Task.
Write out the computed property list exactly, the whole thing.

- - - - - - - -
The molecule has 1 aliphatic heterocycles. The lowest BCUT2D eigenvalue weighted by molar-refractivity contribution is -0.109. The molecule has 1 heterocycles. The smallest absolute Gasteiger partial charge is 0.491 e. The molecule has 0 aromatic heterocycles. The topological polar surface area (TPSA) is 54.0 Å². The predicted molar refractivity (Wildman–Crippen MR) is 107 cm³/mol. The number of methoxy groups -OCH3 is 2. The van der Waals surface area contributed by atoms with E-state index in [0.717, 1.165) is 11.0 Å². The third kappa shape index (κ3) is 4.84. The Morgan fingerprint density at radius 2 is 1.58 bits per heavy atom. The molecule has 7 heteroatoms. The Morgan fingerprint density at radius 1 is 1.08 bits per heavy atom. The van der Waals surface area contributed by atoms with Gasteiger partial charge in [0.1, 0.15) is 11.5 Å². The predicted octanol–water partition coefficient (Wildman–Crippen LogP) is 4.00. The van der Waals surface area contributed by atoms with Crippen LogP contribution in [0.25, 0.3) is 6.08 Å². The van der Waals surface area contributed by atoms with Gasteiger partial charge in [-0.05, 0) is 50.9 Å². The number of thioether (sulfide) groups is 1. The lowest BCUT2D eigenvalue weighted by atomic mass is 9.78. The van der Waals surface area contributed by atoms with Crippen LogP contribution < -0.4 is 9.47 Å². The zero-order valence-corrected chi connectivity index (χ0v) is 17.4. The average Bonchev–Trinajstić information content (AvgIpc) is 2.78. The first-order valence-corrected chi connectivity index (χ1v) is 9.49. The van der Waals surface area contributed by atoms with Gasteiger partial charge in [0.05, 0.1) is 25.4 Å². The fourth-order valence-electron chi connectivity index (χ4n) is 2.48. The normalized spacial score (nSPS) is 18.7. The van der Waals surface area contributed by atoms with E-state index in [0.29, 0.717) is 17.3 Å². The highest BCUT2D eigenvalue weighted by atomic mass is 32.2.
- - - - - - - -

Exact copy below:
The molecule has 1 aliphatic heterocycles. The lowest BCUT2D eigenvalue weighted by molar-refractivity contribution is -0.109. The molecule has 1 heterocycles. The smallest absolute Gasteiger partial charge is 0.491 e. The molecule has 0 aromatic heterocycles. The topological polar surface area (TPSA) is 54.0 Å². The predicted molar refractivity (Wildman–Crippen MR) is 107 cm³/mol. The number of methoxy groups -OCH3 is 2. The van der Waals surface area contributed by atoms with E-state index in [0.717, 1.165) is 11.0 Å². The third kappa shape index (κ3) is 4.84. The Morgan fingerprint density at radius 2 is 1.58 bits per heavy atom. The molecule has 7 heteroatoms. The Morgan fingerprint density at radius 1 is 1.08 bits per heavy atom. The van der Waals surface area contributed by atoms with Gasteiger partial charge in [0.1, 0.15) is 11.5 Å². The predicted octanol–water partition coefficient (Wildman–Crippen LogP) is 4.00. The van der Waals surface area contributed by atoms with Crippen LogP contribution in [0.25, 0.3) is 6.08 Å². The van der Waals surface area contributed by atoms with Gasteiger partial charge in [-0.05, 0) is 50.9 Å². The number of thioether (sulfide) groups is 1. The lowest BCUT2D eigenvalue weighted by atomic mass is 9.78. The van der Waals surface area contributed by atoms with Crippen LogP contribution < -0.4 is 9.47 Å². The zero-order valence-corrected chi connectivity index (χ0v) is 17.4. The average Bonchev–Trinajstić information content (AvgIpc) is 2.78. The first-order valence-corrected chi connectivity index (χ1v) is 9.49. The van der Waals surface area contributed by atoms with Gasteiger partial charge in [0.05, 0.1) is 25.4 Å². The fourth-order valence-electron chi connectivity index (χ4n) is 2.48. The normalized spacial score (nSPS) is 18.7. The van der Waals surface area contributed by atoms with E-state index in [0.29, 0.717) is 17.3 Å². The highest BCUT2D eigenvalue weighted by atomic mass is 32.2.